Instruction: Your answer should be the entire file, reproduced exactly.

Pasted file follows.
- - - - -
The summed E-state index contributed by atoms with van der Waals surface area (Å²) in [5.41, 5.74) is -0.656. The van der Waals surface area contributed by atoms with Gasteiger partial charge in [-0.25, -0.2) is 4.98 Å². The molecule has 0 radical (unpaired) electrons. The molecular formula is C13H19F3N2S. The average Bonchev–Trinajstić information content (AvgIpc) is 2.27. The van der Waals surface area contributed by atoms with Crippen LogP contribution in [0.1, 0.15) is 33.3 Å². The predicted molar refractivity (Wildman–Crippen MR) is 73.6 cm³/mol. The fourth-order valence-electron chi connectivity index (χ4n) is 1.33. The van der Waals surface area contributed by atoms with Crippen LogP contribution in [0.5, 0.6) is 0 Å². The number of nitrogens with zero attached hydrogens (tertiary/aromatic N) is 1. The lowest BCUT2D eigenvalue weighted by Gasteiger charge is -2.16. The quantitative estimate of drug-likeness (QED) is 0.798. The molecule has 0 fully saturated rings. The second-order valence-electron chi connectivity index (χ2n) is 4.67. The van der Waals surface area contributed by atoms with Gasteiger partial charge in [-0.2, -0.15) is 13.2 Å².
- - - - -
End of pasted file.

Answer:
The summed E-state index contributed by atoms with van der Waals surface area (Å²) in [5.41, 5.74) is -0.656. The van der Waals surface area contributed by atoms with Gasteiger partial charge in [-0.25, -0.2) is 4.98 Å². The molecule has 0 radical (unpaired) electrons. The molecular formula is C13H19F3N2S. The average Bonchev–Trinajstić information content (AvgIpc) is 2.27. The van der Waals surface area contributed by atoms with Crippen LogP contribution in [0.1, 0.15) is 33.3 Å². The predicted molar refractivity (Wildman–Crippen MR) is 73.6 cm³/mol. The fourth-order valence-electron chi connectivity index (χ4n) is 1.33. The van der Waals surface area contributed by atoms with Crippen LogP contribution in [0.5, 0.6) is 0 Å². The number of nitrogens with zero attached hydrogens (tertiary/aromatic N) is 1. The lowest BCUT2D eigenvalue weighted by Gasteiger charge is -2.16. The quantitative estimate of drug-likeness (QED) is 0.798. The molecule has 0 fully saturated rings. The second-order valence-electron chi connectivity index (χ2n) is 4.67. The van der Waals surface area contributed by atoms with Gasteiger partial charge in [-0.2, -0.15) is 13.2 Å².